Wild greens also include members of the Brassicaceae such as Barbarea sp and Cardamine spp. as well as items like Chickweed (Stellaria media), Smartweed (Polygonum spp.) and Quickweed (Galinsoga quadriradiata) highlight an overlap between summer and fall greens.
Many wild and cultivated fruits are available for harvest. Some of these include Apples (Malus spp.), Autumn Olive (Elaeagnus umbellata), Hawthorns (Crataegus spp.), Pears (Pyrus spp.), Persimmon (Diospyros spp.), Viburnum spp., Rowans (Sorbus spp.) and Tomatoes (Solanum lycopersicon). Acorns from Oaks (Quercus spp.) are also available along with nuts from Hickories (Carya spp.) and Walnuts (Juglans spp.).
The Fungal Plant Connection
The plant and fungal kingdoms are intrinsically linked in so many ways. No better example being the phenomenon of Lichens that combine in one organism elements of both on a fundamental level (Brodo et al., 2001; Purvis, 2000; Richardson, 1975; Stephenson, 2010). This website focuses mostly on plants specifically, being such a marvelously diverse and never endingly deep area of study unto itself. That said a class highlighting some of the essential interconnections of the botanical and mycological realms especially in relation to current and future resilience and sustainability is clearly in order. A definitive and free resource is available from the Royal Botanic Gardens, Kew in London, England. The title is The State of the World’s Plants and Fungi 2020.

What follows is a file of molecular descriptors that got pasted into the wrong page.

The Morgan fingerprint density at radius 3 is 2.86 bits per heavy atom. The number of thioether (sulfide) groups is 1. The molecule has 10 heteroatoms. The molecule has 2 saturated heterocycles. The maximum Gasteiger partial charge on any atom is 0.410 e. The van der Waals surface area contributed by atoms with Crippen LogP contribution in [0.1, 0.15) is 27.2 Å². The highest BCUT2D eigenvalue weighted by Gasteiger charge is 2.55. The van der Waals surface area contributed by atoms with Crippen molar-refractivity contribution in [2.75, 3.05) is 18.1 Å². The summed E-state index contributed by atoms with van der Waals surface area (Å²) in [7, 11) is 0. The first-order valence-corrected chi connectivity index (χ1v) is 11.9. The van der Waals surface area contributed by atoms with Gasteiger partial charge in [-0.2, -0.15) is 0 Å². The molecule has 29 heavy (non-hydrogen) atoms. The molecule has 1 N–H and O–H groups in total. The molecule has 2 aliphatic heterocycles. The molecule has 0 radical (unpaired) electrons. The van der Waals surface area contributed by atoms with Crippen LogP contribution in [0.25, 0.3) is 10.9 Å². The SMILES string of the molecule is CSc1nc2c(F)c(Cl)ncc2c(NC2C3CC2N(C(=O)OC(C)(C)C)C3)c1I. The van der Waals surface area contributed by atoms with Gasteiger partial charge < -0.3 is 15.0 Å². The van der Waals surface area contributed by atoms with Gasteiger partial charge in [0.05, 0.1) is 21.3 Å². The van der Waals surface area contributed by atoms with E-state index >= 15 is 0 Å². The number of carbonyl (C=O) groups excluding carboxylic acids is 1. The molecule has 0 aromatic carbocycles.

Ecologically speaking certain Mushrooms tend to cohabitate with certain plants. A classic division being mushrooms of Oak forests versus the fungi growing in Coniferous forests. A great guide by Denise Binion (2008) for the Macrofungi associated with Oaks of Eastern Forests illustrates this trend nicely.
Similar looking and closely related mushrooms tend to grow in similar conditions throughout the temperate world. Lately a lot of splitting from old world taxonomy has taken place. Certain websites may help with the teasing apart of current taxonomy if that is necessary and of interest. Some of my favorites include INaturalist, Mushroom Observer, and Mycoweb. Some more can be seen at the following link. Which ones are you aware of?
Mushrooms are thought to be more diverse than plants though fewer species have actually been described. Over 144,000 species are known to science of an estimated 2.2 to 3.8 million and 886 families. Focusing on families clearly can simplify things though many new families are getting formalized all the time unlike with the plant kingdom.